25th April 2022
"I mentioned in a previous Irish News column back in February that since last October, I’ve been co-managing the Antrim minor football team. Last weekend I had been thinking about the run-in to our first championship game which was away to Monaghan on Friday past. Monaghan have won two out of the last four Ulster Minor Championships and were also beaten in the final by the brilliant Derry team which won the All-Ireland in 2021. It’s fair to say they have decent pedigree. We had just come through a very tough Ulster minor league campaign, conceding sixteen goals and fifty five points in four successive defeats to Armagh, Down, Tyrone and finally Monaghan, who put five goals and sixteen points past us in a drubbing in Belfast on April 2nd. Things looked pretty bleak, though we and the players knew we were far better than those league results suggested based on six months of hard work where we had done our best to leave no stone unturned in our preparations.
So, Saturday week ago, with six days to go before the championship game, I was reading an interview with an American/Israeli academic Oded Galor, author of a new book called ‘The Journey of Humanity: The Origins of Wealth and Inequality’. Galor is a very interesting character and part of the interview reminded me very much of a tactic adopted by a former GAA manager of mine, now Professor Peter Finn, Principal of St Mary’s University College. Back in the 1990s, when Peter took over the St Paul’s team that I was playing on, we had never won a senior football championship, though we were experts in the league. I think we won six Division One titles in that period. Despite having a very strong team, we had struggled to get over the line in the championship and had already lost a number of semi-finals and finals before Peter took over. Amongst a range of other changes, Peter recognised a tactic was needed to help us overcome any mental hurdles there might be, and he introduced us to the work of the Austrian philosopher, Karl Popper. I’m not kidding here.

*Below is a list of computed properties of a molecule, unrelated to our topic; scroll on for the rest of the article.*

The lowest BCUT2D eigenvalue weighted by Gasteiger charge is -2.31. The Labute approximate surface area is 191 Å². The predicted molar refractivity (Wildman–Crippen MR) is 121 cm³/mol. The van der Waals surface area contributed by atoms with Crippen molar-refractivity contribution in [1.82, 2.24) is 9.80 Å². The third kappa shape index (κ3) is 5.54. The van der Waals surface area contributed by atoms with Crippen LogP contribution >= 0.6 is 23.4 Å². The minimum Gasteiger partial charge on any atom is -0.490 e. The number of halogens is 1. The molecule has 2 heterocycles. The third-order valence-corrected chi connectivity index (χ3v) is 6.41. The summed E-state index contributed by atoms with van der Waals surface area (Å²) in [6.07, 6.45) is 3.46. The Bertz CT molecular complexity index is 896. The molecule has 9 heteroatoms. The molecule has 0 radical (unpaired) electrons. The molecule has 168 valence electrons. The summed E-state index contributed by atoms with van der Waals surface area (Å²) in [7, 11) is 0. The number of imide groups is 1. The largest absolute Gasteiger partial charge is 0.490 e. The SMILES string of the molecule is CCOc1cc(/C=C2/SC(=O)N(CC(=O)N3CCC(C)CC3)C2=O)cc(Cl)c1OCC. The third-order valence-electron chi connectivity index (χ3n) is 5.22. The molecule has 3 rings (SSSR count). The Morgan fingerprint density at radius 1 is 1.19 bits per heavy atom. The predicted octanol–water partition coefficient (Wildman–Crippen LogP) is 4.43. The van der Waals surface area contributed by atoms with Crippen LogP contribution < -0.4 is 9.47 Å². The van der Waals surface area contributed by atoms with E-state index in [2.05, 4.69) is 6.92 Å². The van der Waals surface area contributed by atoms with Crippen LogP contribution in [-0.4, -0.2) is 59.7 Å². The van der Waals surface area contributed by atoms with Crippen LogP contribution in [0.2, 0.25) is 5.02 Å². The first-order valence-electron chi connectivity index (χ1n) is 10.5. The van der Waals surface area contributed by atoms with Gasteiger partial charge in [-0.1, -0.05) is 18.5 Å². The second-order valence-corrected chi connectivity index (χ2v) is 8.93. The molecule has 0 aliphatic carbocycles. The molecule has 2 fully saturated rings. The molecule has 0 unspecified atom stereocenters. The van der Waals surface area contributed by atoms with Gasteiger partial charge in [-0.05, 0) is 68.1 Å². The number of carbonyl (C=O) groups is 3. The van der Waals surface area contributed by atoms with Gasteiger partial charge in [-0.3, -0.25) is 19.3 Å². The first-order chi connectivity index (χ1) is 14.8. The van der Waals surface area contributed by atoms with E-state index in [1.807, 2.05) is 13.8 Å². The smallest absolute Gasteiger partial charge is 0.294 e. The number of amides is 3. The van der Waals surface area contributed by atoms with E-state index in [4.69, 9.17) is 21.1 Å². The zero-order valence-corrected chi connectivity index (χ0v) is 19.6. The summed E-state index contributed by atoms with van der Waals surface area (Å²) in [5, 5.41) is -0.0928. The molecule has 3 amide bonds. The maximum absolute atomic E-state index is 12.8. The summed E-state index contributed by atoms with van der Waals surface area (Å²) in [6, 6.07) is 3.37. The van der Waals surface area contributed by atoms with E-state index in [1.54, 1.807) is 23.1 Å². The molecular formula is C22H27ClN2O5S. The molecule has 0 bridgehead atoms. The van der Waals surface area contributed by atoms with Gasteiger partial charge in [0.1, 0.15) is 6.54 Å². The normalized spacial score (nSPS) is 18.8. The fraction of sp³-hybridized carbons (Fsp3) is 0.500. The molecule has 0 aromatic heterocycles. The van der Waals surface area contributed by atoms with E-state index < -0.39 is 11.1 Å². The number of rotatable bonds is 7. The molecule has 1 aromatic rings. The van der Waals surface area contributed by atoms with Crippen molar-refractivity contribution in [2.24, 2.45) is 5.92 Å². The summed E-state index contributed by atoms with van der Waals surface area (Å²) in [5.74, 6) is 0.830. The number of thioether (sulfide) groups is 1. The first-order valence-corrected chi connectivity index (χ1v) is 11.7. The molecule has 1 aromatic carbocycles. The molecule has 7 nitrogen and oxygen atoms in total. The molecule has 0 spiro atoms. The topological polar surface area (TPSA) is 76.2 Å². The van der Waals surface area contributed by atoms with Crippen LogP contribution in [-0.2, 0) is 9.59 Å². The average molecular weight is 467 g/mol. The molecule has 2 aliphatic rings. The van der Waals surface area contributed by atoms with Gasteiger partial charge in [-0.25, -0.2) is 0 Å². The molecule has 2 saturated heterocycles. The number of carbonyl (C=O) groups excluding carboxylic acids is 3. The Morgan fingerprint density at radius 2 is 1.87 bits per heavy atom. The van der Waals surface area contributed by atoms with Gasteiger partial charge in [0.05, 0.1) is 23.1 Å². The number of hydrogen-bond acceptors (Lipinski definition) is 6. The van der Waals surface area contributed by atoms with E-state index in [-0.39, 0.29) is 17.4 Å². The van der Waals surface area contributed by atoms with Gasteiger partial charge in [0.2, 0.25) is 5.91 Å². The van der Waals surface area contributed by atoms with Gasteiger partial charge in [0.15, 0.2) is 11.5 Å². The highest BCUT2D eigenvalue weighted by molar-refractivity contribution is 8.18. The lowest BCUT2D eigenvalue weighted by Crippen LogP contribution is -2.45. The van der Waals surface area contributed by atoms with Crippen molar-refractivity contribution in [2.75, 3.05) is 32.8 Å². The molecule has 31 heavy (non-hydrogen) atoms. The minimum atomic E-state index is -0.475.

Popper’s most famous book, The Poverty of Historicism, essentially says that no scientific theory based on past events, can accurately predict or dictate the future. In other words, from a St Paul’s perspective, just because we had lost big championship games in the past, it shouldn’t follow that we would lose them in the future. Simple really. The rest is history, as they say, though it’s worth noting that Karl Popper was actually listed as a substitute for the St Paul’s team that beat Killybegs in the Ulster Club Championship in 1996. Peter enjoyed that little bit of mischief, as did the players.
Jumping forward to the weekend before last and Galor’s interview. Galor’s field is development economics and his book seeks to shed light on two questions: how did humanity rise to its present level of prosperity; and why has the growth not been universal across cultures? Explaining how humanity got to this point, Galor calls the Mystery of Growth and the imbalanced nature of development across cultures and subsequently, nations, he calls the Mystery of Inequality. The book looks very interesting and has been given stellar reviews, Galor talked about how different cultures’ pre-industrial approach to agriculture had a direct influence on their speed and type of development. He says that for a while he thought that historical practice did dictate the future economic growth of nations but then he changed his mind; “No, there is no historical determinism. History is very important, but if we understand it, we can design our futures”, he said. Of course, Karl Popper and Peter Finn came floating back to me, when I read that.
And so, when eating our pasta after training finished at the Antrim GAA Centre for Participation in Dunsilly the night before the Monaghan game last week, I told our players the story of Karl Popper and how he even ended up listed as a substitute on the St Paul’s team in 1996. I am not making any big claim about how our players got past the 17 point drubbing from Monaghan to win by six last Friday night but they did release themselves from any fear or apprehension they might have had and played the game they were capable of playing. It was a joy to be part of.
It’s the first match and we’re not running ahead of ourselves at all; it’s one game at a time for us but my lesson from Galor, Popper and a brilliant group of young Antrim gaels is that what’s happened in the past does not dictate what may happen in the future (though it may have an influence) and that’s a valuable lesson for business, and life more generally, I think."
Blog post orginally appeared in The Irish News